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Recommendations for Degreening Florida Fresh Citrus Fruits1

Mark A. Ritenour, William M. Miller, and Wilfred W. Wardowski 2

Early varieties of citrus fruit in Florida usually meet legal maturity standards before the peel attains the characteristic varietal color and therefore require degreening. Occasionally, later maturing varieties may similarly require degreening. The degreening process, which involves the use of ethylene gas in specially constructed degreening rooms, destroys the chlorophyll and allows the yellow or orange peel to predominate.

Recommended Degreening Conditions

Temperature. Temperatures of 82°F to 85°F (28°C to 29°C) are recommended for degreening. Both higher and lower temperatures tend to slow the degreening process. Florida Department of Citrus Rules, Chapter 20–31 prohibits degreening with temperatures exceeding 85°F by application of heat, except when the added heat comes from steam used to increase humidity. The thermostat controlling the heat exchanger should be located in the air stream between the fan-radiator unit and the fruit. Gas heaters are usually placed outside of the room to reduce high humidity corrosion.

Ethylene. Five parts per million (ppm) ethylene is adequate for the maximum degreening rate when using recommended conditions. Some packers are successfully using three ppm ethylene. Ethylene should be accurately metered into degreening rooms. Metering may be accomplished with a needle valve using the trickle system for smaller rooms at the initial rate of one bubble per minute for each 10-field box capacity of the room. Large rooms require a flow meter which can be initially set using Table 1 as a guide. Each flow meter will be calibrated in terms of one of the last three columns in Table 1. If flow rates greater than those listed in Table 1 are needed to maintain ethylene at desired levels, excessive ventilation is the probable cause.

After conditions in the degreening room have stabilized, the concentrations of ethylene can be easily measured with a portable ethylene analyzer which every packinghouse should have (Figure 1). Adjust the amount of ethylene entering the room to maintain 3–5 ppm. When several large rooms are on the same ethylene line, each flow meter should be equipped with a pressure regulating diaphragm so that turning one room off or on does not affect the flow to the other rooms.


Figure 1. Portable ethylene analyzer.
Figure 1.  Portable ethylene analyzer.


Humidity. Relative humidity (RH) of 90%–95% is recommended for degreening and can be maintained by steam or pneumatic atomizing nozzles which mix water with air. When room temperatures are already over 85°F, the addition of undesirable heat is avoided when using pneumatic atomizing nozzles. Wet and dry bulb thermometer units placed in a position of strong air movement can be used to determine relative humidity. The difference in temperature between wet and dry bulb readings should be 1°F to 2°F. When humidity is automatically controlled, the sensing unit (humidistat) should be in the air stream returning to the fan, but moisture is best added to the air stream between the heat exchanger and the fruit.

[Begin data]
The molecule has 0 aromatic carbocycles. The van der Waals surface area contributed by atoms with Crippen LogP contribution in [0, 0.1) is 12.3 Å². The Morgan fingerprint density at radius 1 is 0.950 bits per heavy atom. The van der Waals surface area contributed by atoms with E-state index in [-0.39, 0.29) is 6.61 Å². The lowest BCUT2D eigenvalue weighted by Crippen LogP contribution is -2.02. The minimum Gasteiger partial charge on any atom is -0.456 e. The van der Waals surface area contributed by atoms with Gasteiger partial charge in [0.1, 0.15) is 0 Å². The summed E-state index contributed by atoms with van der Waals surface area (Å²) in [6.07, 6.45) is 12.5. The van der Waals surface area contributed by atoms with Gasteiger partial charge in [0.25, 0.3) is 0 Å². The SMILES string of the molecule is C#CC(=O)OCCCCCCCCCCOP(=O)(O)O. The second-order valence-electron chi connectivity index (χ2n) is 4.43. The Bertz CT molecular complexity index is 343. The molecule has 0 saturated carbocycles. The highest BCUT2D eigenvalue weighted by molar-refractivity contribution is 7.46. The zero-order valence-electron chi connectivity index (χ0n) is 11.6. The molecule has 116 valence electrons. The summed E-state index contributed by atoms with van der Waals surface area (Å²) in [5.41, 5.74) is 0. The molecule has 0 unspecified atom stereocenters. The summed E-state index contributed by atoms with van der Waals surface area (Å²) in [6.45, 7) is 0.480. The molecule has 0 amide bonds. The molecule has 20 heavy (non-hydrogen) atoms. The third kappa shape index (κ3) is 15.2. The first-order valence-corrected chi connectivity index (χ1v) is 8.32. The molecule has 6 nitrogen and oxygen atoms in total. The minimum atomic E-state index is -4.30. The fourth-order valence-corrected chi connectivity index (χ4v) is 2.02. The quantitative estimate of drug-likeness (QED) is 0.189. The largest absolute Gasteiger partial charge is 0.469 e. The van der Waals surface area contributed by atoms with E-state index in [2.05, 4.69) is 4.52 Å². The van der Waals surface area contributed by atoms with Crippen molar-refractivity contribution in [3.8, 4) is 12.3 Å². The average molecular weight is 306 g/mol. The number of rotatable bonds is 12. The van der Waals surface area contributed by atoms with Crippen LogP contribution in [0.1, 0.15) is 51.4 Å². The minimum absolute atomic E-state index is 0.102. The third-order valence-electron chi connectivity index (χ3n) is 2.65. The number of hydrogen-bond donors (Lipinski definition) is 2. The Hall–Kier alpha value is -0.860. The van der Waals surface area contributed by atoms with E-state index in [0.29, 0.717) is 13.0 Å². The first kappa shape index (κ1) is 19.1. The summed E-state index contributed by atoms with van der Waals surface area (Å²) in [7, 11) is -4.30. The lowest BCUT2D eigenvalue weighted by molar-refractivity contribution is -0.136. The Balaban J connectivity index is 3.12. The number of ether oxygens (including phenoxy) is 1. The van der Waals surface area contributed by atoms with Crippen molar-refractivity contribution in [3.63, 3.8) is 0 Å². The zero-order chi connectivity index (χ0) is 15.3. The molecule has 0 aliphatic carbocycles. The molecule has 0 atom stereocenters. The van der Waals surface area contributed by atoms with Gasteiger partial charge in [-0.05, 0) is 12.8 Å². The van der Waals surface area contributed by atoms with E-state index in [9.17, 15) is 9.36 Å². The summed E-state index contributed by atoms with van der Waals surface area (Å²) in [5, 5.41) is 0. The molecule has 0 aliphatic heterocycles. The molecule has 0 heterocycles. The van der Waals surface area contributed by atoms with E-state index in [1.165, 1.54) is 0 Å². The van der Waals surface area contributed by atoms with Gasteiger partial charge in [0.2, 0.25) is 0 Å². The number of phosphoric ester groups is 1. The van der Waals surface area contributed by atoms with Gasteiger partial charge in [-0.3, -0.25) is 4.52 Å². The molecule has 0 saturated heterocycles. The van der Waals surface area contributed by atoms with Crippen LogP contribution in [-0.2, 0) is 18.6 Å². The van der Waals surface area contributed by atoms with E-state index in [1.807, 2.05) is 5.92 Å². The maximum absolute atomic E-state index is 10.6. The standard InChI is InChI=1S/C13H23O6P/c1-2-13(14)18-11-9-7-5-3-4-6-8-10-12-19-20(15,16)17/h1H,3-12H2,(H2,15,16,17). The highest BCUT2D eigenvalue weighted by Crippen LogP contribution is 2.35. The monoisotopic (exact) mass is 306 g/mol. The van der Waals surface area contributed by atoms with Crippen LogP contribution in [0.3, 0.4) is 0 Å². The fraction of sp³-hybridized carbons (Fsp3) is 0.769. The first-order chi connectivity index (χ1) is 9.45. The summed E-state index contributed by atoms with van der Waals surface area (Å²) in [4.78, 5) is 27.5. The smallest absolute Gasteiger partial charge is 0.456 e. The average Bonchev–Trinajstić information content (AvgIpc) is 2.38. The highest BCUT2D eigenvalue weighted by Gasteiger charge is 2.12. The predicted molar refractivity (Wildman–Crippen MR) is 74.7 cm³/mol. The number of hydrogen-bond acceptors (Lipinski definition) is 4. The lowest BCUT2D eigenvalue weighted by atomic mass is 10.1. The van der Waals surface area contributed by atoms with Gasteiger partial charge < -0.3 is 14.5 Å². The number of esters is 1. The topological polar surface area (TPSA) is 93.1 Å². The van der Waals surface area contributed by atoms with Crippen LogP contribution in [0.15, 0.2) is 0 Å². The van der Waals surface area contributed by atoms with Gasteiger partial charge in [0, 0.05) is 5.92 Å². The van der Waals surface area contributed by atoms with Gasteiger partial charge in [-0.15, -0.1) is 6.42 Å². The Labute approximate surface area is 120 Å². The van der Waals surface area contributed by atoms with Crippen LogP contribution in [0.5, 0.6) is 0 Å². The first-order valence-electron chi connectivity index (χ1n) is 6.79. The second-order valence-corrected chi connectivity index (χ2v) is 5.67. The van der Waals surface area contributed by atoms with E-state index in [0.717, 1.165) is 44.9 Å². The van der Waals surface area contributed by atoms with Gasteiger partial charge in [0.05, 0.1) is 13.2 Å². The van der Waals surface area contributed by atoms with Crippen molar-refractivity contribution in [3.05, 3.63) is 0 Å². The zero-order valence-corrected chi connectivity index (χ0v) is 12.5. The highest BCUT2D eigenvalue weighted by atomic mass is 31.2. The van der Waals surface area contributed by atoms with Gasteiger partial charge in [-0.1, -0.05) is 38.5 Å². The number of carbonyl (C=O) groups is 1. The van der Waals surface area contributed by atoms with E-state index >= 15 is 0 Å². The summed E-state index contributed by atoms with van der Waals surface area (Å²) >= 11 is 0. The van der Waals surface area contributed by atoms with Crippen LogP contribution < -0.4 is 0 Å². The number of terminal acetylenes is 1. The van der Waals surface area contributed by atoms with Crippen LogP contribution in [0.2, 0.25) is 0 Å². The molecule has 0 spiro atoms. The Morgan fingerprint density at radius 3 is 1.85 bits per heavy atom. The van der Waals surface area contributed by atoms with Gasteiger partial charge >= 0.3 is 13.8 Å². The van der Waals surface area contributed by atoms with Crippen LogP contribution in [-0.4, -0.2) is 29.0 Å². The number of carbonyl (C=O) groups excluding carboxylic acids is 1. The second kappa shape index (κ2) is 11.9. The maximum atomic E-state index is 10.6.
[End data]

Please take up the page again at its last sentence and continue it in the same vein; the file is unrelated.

Ventilation. Fresh air should enter the room at the rate of one air change per hour, based on the volume of the empty room. A sliding door or damper can be used to adjust the amount of air entering the room on the intake (low pressure) side of the fan. Once the setting is made, no further adjustment is necessary. Fresh air will prevent accumulation of carbon dioxide (CO2), which is given off by the fruit. The rate of degreening is reduced if the CO2 concentration reaches 0.1% and will nearly stop it at 1.0% or above. A constant supply of fresh air eliminates any need to periodically open rooms for ventilation. On the other hand, many degreening rooms have a much higher rate of air exchange than is required, which can be expensive because of the loss of heat, humidity and ethylene.

Air circulation. Air movement should be a minimum of 10 cubic feet per minute (CFM) per field box or 100 CFM per pallet box. This air flow rate is necessary to maintain uniform temperature, ethylene concentration, and humidity at the surface of each fruit in the degreening room.

Operational Considerations

Design and load degreening rooms so that wall ducts in the back of the room direct air to channels formed by the pallets and avoid wasted short-circuited air between pallet bin stacks (Figure 2). Likewise, air should be blocked from flowing over the top of the bin stack (Figures 3 and 4). Avoid air restrictions, which create turbulence and waste energy. Typically, the air duct velocity should be less than 1500 linear feet per minute to mitigate excessive horsepower requirements from friction losses. One truck load should constitute one or two rows of bins for optimal forklift handling. First in-first out may not be the case depending upon the specific crop and variety.


Figure 2. Degreening rooms designed to load pallet bin stacks so that wall ducts in the back of the room direct air to channels formed by the pallets and avoid wasted short-circuited air.
Figure 2.  Degreening rooms designed to load pallet bin stacks so that wall ducts in the back of the room direct air to channels formed by the pallets and avoid wasted short-circuited air.